Hobby Lobby Alleged to Have Fired Woman for Wanting Time Off to Give Birth
Hobby Lobby, a craft supply store, has been all over the news recently for its stances on pregnancy. Earlier this year, in the case of Burwell v. Hobby Lobby Stores, Inc., Hobby Lobby was able to convince the United States Supreme Court that it, a corporation, was capable of having religious beliefs, and that due to the company’s religious beliefs, it should not have to comply with the Affordable Care Act. Specifically, Hobby Lobby did not want to, and is now not required to, provide insurance to its employees that covers certain types of contraception. Now, the anti-contraception company has been accused of taking a seemingly contradictory stance — it is accused of firing a woman for requesting time off to give birth, which of course is what happens when one does not use contraception.
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No Time Off to Give Birth for Hobby Lobby Employee
Salon reported recently that a woman named Felicia Allen told RH Reality Check that she was fired for asking for time off to give birth. Ms. Allen started working at Hobby Lobby in 2010 as a part-time checker. Shortly after she started work, she learned she was pregnant. Since she was only going to be working at Hobby Lobby for five months before she gave birth, she was not going to be covered by the Family and Medical Leave Act, which guarantees new mothers time off for giving birth, so long as they have been employed for six months. So Ms. Allen spoke with her supervisor, and her supervisor assured her that she would not lose her job and that she would be able to come back to work after giving birth.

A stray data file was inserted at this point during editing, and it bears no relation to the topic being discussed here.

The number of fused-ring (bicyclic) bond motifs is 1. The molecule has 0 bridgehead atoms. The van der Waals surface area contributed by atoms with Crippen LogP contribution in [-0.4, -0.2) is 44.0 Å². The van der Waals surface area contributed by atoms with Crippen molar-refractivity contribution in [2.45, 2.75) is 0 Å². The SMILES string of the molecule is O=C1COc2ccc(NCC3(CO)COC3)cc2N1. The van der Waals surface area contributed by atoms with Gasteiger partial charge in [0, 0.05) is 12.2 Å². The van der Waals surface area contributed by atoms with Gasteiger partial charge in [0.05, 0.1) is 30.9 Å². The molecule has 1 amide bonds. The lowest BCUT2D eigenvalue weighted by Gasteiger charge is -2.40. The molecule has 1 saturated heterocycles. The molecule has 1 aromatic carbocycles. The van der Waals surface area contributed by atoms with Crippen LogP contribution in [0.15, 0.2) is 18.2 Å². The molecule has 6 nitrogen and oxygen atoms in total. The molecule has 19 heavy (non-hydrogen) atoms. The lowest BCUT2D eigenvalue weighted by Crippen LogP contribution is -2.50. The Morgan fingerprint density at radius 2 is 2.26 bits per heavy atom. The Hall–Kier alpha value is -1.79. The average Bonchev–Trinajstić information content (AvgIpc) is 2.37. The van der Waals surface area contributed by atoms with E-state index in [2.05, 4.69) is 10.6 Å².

When she gave birth, she was fired. She tried going back to work three weeks after the baby was born, and was not allowed to return. Then, to add insult to injury, Hobby Lobby fought Ms. Allen when she sought unemployment benefits. Allen says the company challenged her unemployment claim by arguing that she could have taken “personal leave” but opted not to do so. Ultimately, Allen won her claim for unemployment benefits.
Employee Must Arbitrate
Further, Allen cannot sue in court, but must go to arbitration as she signed an arbitration agreement. This is a type of agreement that strips employees of their rights to sue in court. What happens is the company requires the employee to sign the agreement in order to work for the company. Then, if the employee ever wants to sue the company, he or she is prevented from suing in court because of the agreement. Rather than having the dispute decided in open court by a judge and jury, these disputes are decided by a private arbitrator, in secrecy. So while Hobby Lobby got to have its big win at the Supreme Court, Ms. Allen will not get her day in any court.
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